• The entrepreneurial spirit:   According to this article from Forbes only 13% of Millennials want to climb the corporate ladder, whereas 67% want to start their own business.   This is exciting!
  • Green technologies: Caring for the environment is not new, but doing so through company policy is.   The next generation workforce will not only seek out green policies, they will expect it.
  • Wage and hour laws: Wage and hour laws are strict and nearly all employers comply.   The days of misclassification and avoidance of overtime are diminishing.
  • Corporate Social Responsibility:  Companies are learning that doing work outside of the walls and into the community continues the cycle of good workers.   The Millennials are driving more of this and it will be part of business for Generation Z.
  • Self-Expression: Within the last 5 years I have seen more and more companies loosen their standard business professional dress policies.   There is wider acceptance to tattoos, piercings and hair colors.   These types of self-expression are no longer contained to niche industries but found in legal, medical and educational services as well.
  • Communication and information access: This drives all of the bullet points. Like no other time in history, communication is accessible and unlimited.   Our incoming workforce has grown up with technology and lives on information platforms online.   Companies can’t hide and will lose if they have ulterior motives or hidden agendas.   Instead, companies are embracing new transparencies and acting in everyone’s best interest and using that as their competitive strategy.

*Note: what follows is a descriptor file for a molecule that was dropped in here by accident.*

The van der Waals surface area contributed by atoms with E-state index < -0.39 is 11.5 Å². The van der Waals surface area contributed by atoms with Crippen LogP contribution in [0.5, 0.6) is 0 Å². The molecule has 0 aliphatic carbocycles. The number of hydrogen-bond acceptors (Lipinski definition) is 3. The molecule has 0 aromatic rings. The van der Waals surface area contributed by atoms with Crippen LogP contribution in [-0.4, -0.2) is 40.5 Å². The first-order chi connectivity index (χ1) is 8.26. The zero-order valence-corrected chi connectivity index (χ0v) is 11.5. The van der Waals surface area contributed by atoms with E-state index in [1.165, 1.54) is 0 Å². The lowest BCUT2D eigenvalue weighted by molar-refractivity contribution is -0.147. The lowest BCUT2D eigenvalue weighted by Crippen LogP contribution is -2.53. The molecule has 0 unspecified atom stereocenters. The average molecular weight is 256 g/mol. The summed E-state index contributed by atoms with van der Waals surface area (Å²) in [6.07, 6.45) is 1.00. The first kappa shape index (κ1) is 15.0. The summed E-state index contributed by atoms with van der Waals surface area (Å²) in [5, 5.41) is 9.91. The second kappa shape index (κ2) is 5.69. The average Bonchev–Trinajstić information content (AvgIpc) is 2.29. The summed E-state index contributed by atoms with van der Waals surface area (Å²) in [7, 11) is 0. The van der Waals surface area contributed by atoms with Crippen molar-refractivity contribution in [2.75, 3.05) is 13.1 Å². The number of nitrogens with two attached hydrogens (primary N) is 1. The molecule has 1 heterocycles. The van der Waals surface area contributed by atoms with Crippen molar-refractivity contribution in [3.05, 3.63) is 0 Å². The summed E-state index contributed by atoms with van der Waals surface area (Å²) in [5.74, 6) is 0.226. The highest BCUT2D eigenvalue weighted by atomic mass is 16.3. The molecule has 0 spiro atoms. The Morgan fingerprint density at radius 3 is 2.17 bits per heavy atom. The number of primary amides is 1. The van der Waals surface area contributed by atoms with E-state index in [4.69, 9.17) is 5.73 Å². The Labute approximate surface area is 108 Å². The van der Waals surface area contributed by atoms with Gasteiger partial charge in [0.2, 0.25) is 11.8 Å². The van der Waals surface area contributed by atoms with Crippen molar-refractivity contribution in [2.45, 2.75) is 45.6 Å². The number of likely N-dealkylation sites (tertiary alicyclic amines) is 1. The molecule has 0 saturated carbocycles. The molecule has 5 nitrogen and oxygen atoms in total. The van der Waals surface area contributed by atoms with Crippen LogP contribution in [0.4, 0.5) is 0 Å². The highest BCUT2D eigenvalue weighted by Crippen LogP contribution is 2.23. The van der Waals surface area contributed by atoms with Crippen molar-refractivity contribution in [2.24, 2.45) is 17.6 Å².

Retaining your kids.

Johnsons 2012. Photo credit:  Kristy Renee Behrs

Johnsons 2012.
Photo credit: Kristy Renee Behrs

Many of us hold organizational culture and the specific culture of our workplace in high regard.   If we are job seeking, we use tools like Glassdoor to help us peek inside  a potential employer and get the real scoop on culture.   When the culture is great, the business thrives.   Employees stay and A players send resumes to join the team.   A great culture isn’t a matter of luck or happenstance, it is great leaders that drive the beliefs that manifests into behaviors that are supportive, innovative and fun.   Consistently pay and shiny options are not at the top of the wish list for workers. Instead, it is culture.

How many of these workers, that believe in culture and make it their mission to seek certain jobs based on culture, go home to their families at night and “manage” with a completely different standard?   A manager may speak patiently, use manners, motivate and make constructive decisions during the day.   Then go home and bark orders, yell at family members and ask children what they want for dinner when the choice is in no one’s best interest.   Why?   Does this create future workers that will thrive and eventually lead their own organizations with enviable cultures?   No.   I am guilty of this too and if I were taking a moment to recalibrate, here is what I would try to do: